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Dolasetron overdose resulting in prolonged QTc interval and severe hypotension: a case report and literature review

Abstract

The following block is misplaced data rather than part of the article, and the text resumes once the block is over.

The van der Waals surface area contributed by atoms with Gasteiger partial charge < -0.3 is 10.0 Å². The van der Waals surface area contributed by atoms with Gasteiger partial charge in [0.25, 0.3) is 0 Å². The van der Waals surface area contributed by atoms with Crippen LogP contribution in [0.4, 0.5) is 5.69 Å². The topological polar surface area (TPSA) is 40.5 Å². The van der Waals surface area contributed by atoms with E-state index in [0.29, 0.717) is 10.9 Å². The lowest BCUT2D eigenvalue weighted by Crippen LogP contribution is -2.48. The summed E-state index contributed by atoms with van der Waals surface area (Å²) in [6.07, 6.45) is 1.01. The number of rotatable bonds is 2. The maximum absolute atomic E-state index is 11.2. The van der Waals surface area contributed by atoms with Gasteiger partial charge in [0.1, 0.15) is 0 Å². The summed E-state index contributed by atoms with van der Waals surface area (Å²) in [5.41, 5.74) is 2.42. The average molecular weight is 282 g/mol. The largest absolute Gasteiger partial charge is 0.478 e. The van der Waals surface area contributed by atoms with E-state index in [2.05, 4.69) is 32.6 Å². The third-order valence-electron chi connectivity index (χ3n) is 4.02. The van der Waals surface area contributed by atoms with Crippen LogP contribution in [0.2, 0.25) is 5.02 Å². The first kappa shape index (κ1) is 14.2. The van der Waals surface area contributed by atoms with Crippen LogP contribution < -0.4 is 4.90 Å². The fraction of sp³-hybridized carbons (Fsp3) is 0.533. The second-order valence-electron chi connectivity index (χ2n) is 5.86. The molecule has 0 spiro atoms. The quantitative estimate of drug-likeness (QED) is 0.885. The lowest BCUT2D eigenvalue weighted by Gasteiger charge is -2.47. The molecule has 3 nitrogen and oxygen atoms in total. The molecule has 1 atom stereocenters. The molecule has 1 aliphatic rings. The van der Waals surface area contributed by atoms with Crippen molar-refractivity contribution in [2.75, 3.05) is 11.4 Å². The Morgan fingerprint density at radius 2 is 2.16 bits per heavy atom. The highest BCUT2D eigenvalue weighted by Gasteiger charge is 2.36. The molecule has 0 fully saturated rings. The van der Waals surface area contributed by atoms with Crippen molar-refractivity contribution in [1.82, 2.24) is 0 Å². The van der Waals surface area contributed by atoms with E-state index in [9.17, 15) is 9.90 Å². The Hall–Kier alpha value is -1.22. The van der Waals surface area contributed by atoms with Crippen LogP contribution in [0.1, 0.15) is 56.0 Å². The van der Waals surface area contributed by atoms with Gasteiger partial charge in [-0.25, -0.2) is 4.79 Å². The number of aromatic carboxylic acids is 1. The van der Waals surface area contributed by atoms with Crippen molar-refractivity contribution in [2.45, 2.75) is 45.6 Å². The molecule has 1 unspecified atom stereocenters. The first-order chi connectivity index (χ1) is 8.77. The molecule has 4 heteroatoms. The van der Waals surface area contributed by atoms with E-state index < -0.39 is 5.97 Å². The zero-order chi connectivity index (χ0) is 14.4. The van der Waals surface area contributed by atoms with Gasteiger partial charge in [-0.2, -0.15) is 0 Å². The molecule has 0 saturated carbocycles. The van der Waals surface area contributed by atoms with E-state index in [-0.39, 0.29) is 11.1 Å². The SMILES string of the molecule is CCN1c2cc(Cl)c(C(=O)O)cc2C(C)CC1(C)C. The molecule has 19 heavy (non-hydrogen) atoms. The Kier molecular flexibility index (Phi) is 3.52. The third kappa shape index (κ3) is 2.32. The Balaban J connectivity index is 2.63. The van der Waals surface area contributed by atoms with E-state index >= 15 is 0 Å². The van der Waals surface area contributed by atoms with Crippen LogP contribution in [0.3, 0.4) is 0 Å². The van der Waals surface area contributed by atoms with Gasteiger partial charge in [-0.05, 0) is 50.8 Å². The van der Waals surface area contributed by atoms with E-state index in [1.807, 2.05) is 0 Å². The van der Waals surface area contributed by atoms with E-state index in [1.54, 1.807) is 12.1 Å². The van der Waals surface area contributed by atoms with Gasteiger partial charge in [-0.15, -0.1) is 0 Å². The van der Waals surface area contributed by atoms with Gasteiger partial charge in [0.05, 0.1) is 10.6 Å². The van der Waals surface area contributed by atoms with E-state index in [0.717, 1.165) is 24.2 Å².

Dolasetron (Anzemet) overdose is uncommon, and, to our knowledge, this is the only case report of an intentional overdose. Dolasetron (dolasetron mesylate) is a selective 5-hydroxytryptamine 3 antagonist derived from pseudopelletierine, and is used in the prevention and treatment of nausea and vomiting. Transient and asymptomatic ECG changes, including QRS widening and PR and QTc prolongation, have been reported in therapeutic doses. The case of a 21-year-old woman who presented after an intentional overdose of 10×200 mg dolasetron tablets resulting in prolongation of the QTc interval and severe hypotension is reported here. Management of hypotension included intravenous fluid resuscitation and norepinephrine infusion with invasive monitoring in a high dependency unit. Sodium cardiac channel block contributes to cardiotoxicity observed in dolasetron overdose. Sodium bicarbonate was used in an attempt to reduce cardiac sodium channel block, although we observed no apparent benefit. As dolasetron becomes more commonly used in the outpatient setting, both doctors and patients need to be aware of the dangers of dolasetron in toxic doses. The pharmacology and toxicology of dolasetron are discussed.

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